Doubt is always there. I have, however, managed to make peace with it, because it can also give me drive. I think to myself: ‘Okay, now you are going to break this big problem down into smaller problems’. This method works very well. Sometimes, I use autosuggestion, even in concerts. Before a difficult concert, there is always self-doubt. If that is too strong, though, it can negatively impact my playing. So, I talk myself up: ‘You have prepared this very well! You can do it!’. But that doesn’t work with me at the beginning. It seems wrong to me to talk yourself up to doing something that you know hasn’t been prepared properly. It only works when I know that I have given my all. Then I can know that this method has worked well in the past and that it will work again for me in the present.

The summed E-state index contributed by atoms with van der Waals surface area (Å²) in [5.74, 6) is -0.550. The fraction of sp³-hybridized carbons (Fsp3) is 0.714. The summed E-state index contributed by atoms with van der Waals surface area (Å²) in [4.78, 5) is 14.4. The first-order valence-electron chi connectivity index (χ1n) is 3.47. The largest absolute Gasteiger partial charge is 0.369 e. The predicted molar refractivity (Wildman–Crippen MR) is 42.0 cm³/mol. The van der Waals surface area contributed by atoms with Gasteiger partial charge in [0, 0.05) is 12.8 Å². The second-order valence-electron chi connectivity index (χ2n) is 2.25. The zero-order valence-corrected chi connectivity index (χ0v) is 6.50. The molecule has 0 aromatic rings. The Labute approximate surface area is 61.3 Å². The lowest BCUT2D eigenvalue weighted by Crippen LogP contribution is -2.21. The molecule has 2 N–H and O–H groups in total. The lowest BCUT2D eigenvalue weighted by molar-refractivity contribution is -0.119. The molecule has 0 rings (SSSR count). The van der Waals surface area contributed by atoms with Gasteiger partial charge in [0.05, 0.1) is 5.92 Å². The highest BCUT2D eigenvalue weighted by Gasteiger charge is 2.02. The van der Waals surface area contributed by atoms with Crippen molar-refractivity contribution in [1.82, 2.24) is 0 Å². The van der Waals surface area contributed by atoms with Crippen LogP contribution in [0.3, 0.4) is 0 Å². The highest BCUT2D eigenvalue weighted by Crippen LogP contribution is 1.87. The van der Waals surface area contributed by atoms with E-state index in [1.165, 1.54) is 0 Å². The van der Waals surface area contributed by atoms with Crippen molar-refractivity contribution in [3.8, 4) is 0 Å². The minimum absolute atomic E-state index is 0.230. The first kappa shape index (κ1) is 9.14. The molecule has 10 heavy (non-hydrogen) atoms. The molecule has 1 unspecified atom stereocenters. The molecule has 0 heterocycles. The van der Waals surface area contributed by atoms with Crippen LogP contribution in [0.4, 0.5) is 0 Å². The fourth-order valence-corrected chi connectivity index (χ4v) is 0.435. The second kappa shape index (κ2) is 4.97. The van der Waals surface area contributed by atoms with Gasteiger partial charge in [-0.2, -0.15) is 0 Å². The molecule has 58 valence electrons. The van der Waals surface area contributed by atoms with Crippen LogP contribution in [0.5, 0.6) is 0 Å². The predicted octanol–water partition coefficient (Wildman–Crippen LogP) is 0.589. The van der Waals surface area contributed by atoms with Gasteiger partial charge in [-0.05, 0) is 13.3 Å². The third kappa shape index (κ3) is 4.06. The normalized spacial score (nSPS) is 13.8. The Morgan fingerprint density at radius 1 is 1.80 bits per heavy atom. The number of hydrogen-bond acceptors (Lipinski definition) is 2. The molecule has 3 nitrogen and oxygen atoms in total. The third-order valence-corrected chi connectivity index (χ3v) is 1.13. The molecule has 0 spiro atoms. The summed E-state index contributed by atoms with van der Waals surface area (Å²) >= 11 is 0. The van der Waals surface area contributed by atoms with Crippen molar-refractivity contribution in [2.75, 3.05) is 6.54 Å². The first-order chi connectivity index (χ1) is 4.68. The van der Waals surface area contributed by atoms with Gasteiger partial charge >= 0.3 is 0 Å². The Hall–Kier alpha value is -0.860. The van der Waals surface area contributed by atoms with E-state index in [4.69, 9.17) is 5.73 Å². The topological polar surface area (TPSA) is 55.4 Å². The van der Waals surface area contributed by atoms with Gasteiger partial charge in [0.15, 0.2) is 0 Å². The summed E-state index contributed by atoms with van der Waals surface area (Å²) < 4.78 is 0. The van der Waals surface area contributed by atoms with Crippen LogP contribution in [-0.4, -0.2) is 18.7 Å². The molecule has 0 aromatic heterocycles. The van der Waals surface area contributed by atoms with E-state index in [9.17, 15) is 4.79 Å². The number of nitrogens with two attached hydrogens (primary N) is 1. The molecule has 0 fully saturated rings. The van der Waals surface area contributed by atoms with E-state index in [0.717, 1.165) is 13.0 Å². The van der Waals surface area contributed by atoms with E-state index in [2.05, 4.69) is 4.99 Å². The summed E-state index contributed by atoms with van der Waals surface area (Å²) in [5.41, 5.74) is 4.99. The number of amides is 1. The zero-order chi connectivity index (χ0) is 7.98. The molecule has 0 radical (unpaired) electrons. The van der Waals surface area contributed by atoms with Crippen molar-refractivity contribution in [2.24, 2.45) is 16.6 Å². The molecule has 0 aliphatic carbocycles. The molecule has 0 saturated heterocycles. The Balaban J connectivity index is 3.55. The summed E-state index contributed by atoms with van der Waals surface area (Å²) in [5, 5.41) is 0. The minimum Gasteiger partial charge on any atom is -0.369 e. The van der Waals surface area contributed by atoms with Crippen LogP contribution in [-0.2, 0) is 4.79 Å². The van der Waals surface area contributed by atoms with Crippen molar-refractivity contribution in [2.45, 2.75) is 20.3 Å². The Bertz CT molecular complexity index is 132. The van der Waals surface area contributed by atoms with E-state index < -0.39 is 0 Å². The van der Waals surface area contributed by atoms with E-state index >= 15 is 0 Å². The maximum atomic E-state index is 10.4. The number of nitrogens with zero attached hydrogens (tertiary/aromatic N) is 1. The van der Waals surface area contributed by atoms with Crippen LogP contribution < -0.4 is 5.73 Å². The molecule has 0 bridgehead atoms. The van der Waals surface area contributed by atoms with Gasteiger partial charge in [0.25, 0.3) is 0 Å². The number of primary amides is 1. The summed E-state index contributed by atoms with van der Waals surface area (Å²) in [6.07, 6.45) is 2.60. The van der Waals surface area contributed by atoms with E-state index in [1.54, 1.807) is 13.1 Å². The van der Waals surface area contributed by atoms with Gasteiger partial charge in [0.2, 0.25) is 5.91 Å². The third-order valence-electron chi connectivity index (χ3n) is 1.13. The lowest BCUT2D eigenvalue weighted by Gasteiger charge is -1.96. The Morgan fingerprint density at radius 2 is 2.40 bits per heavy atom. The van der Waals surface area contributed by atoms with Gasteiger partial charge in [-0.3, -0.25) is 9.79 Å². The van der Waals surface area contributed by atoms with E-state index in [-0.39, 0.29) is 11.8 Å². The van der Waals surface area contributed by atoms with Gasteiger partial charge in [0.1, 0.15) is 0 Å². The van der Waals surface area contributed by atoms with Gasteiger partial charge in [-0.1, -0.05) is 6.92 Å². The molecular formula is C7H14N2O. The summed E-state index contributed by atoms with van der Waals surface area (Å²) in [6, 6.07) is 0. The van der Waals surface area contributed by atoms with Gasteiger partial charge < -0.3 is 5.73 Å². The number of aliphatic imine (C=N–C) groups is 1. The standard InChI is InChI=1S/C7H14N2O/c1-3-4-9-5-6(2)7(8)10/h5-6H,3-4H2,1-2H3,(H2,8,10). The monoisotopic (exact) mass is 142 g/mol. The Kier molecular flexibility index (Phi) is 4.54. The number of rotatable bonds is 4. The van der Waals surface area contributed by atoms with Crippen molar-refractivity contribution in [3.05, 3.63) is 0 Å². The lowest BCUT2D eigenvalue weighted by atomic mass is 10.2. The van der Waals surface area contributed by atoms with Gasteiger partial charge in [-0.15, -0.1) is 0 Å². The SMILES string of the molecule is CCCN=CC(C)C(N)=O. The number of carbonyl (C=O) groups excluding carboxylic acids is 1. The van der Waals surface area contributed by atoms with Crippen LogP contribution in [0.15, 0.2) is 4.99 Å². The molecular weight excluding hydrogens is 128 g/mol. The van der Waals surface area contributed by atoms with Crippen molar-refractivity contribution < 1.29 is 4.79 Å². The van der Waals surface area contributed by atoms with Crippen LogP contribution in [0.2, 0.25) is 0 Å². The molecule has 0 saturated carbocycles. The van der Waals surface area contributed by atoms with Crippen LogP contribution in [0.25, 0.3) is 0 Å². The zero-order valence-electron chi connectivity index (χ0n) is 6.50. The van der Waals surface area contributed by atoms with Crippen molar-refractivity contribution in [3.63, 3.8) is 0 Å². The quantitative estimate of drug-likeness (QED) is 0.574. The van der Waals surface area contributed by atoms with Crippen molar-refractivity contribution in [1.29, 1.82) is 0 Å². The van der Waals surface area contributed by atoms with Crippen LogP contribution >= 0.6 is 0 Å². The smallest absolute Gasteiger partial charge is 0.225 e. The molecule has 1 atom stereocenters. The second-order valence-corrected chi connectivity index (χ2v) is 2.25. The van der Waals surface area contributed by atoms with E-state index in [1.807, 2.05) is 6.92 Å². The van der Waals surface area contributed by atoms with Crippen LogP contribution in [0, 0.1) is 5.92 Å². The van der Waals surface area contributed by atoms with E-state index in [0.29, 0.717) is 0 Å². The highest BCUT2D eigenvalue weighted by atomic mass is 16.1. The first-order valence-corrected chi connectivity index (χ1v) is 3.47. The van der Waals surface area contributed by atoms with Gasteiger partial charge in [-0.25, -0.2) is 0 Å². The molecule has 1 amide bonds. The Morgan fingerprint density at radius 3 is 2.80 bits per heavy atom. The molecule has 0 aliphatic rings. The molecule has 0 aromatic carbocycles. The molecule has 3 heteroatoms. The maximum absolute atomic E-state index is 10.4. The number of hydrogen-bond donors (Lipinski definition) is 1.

Let’s move away from self-reflection: does being awarded the Ernst von Siemens Music Prize represent a confirmation for you?

It is an incredible honour! And I am very happy about receiving the award! I never thought it possible that I would be a candidate. It feels very humbling and confirmatory: my ideas and involvement thus far with music, my decisions and the music industry – that this was the right direction for me. That I have oriented myself from within, remaining true to myself and asking myself, whether I really want to undertake a particular engagement or act upon a particular idea – whether I really want that. It is not very important to me whether that is in a large concert hall or the best-paid concert, but rather whether it is interesting and fitting for me. And that is what I have done for the last 30 years. And that this is now to be rewarded with such a significant award, is something I am honestly very excited about.

Let’s talk about your approach to music: last year, you said in an interview with the ‘Neue Musikzeitung’ that the classical music industry has become dirty. What do you find so unappealing about it?